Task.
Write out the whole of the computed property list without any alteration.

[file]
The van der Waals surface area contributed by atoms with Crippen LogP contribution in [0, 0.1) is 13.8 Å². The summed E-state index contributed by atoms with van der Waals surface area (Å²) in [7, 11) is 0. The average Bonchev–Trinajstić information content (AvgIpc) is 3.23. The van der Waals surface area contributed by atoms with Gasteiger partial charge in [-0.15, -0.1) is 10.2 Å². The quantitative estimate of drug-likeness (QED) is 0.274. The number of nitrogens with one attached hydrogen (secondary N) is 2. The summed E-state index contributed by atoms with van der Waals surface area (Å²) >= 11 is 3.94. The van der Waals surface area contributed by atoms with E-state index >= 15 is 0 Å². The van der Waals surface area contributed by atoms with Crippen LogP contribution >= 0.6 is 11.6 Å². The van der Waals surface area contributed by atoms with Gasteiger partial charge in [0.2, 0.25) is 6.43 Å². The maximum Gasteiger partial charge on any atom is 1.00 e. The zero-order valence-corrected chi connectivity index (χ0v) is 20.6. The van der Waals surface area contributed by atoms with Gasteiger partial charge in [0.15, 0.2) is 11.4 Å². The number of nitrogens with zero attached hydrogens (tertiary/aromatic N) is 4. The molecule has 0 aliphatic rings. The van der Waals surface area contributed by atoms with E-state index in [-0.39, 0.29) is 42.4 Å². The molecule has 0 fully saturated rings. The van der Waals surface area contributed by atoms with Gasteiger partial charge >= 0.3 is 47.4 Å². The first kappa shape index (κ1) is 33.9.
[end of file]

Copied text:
The van der Waals surface area contributed by atoms with Crippen LogP contribution in [0, 0.1) is 13.8 Å². The summed E-state index contributed by atoms with van der Waals surface area (Å²) in [7, 11) is 0. The average Bonchev–Trinajstić information content (AvgIpc) is 3.23. The van der Waals surface area contributed by atoms with Gasteiger partial charge in [-0.15, -0.1) is 10.2 Å². The quantitative estimate of drug-likeness (QED) is 0.274. The number of nitrogens with one attached hydrogen (secondary N) is 2. The summed E-state index contributed by atoms with van der Waals surface area (Å²) >= 11 is 3.94. The van der Waals surface area contributed by atoms with E-state index >= 15 is 0 Å². The van der Waals surface area contributed by atoms with Crippen LogP contribution >= 0.6 is 11.6 Å². The van der Waals surface area contributed by atoms with Gasteiger partial charge in [0.2, 0.25) is 6.43 Å². The maximum Gasteiger partial charge on any atom is 1.00 e. The zero-order valence-corrected chi connectivity index (χ0v) is 20.6. The van der Waals surface area contributed by atoms with Gasteiger partial charge in [0.15, 0.2) is 11.4 Å². The number of nitrogens with zero attached hydrogens (tertiary/aromatic N) is 4. The molecule has 0 aliphatic rings. The van der Waals surface area contributed by atoms with E-state index in [-0.39, 0.29) is 42.4 Å². The molecule has 0 fully saturated rings. The van der Waals surface area contributed by atoms with Gasteiger partial charge >= 0.3 is 47.4 Å². The first kappa shape index (κ1) is 33.9.